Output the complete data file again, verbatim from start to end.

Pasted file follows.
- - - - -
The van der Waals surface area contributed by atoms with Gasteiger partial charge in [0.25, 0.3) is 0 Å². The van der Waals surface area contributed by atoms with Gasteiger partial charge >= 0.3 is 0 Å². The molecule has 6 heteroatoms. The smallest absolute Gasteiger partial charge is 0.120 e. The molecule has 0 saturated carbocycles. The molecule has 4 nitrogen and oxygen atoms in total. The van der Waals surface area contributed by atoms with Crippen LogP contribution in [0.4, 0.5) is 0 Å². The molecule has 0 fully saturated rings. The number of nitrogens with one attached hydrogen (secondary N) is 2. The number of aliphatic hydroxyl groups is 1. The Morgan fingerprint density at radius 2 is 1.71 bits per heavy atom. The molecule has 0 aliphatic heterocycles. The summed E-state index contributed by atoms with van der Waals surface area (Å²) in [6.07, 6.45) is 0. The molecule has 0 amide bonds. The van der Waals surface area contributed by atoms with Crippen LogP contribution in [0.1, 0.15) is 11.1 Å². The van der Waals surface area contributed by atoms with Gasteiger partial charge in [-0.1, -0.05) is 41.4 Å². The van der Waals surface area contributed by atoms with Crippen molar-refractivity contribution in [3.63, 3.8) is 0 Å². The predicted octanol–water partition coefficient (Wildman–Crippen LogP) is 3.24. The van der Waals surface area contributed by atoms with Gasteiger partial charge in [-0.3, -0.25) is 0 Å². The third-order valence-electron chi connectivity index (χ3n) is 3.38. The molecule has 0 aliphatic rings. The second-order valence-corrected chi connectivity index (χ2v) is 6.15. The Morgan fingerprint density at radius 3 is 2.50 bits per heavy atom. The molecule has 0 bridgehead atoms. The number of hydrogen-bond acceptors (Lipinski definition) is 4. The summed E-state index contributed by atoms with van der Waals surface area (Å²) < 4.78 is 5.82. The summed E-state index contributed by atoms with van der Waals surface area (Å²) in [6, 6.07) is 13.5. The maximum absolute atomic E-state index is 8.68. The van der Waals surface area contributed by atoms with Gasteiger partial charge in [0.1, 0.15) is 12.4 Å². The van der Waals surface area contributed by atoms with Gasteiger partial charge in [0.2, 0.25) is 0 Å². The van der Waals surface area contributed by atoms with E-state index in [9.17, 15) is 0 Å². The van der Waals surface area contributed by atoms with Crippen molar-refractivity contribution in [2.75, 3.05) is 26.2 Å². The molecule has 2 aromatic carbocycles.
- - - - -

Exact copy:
The van der Waals surface area contributed by atoms with Gasteiger partial charge in [0.25, 0.3) is 0 Å². The van der Waals surface area contributed by atoms with Gasteiger partial charge >= 0.3 is 0 Å². The molecule has 6 heteroatoms. The smallest absolute Gasteiger partial charge is 0.120 e. The molecule has 0 saturated carbocycles. The molecule has 4 nitrogen and oxygen atoms in total. The van der Waals surface area contributed by atoms with Crippen LogP contribution in [0.4, 0.5) is 0 Å². The molecule has 0 fully saturated rings. The number of nitrogens with one attached hydrogen (secondary N) is 2. The number of aliphatic hydroxyl groups is 1. The Morgan fingerprint density at radius 2 is 1.71 bits per heavy atom. The molecule has 0 aliphatic heterocycles. The summed E-state index contributed by atoms with van der Waals surface area (Å²) in [6.07, 6.45) is 0. The molecule has 0 amide bonds. The van der Waals surface area contributed by atoms with Crippen LogP contribution in [0.1, 0.15) is 11.1 Å². The van der Waals surface area contributed by atoms with Gasteiger partial charge in [-0.1, -0.05) is 41.4 Å². The van der Waals surface area contributed by atoms with Crippen molar-refractivity contribution in [3.63, 3.8) is 0 Å². The predicted octanol–water partition coefficient (Wildman–Crippen LogP) is 3.24. The van der Waals surface area contributed by atoms with Gasteiger partial charge in [-0.3, -0.25) is 0 Å². The third-order valence-electron chi connectivity index (χ3n) is 3.38. The molecule has 0 aliphatic rings. The second-order valence-corrected chi connectivity index (χ2v) is 6.15. The Morgan fingerprint density at radius 3 is 2.50 bits per heavy atom. The molecule has 0 bridgehead atoms. The number of hydrogen-bond acceptors (Lipinski definition) is 4. The summed E-state index contributed by atoms with van der Waals surface area (Å²) < 4.78 is 5.82. The summed E-state index contributed by atoms with van der Waals surface area (Å²) in [6, 6.07) is 13.5. The maximum absolute atomic E-state index is 8.68. The van der Waals surface area contributed by atoms with Gasteiger partial charge in [0.1, 0.15) is 12.4 Å². The van der Waals surface area contributed by atoms with Gasteiger partial charge in [0.2, 0.25) is 0 Å². The van der Waals surface area contributed by atoms with E-state index in [9.17, 15) is 0 Å². The van der Waals surface area contributed by atoms with Crippen molar-refractivity contribution in [2.75, 3.05) is 26.2 Å². The molecule has 2 aromatic carbocycles.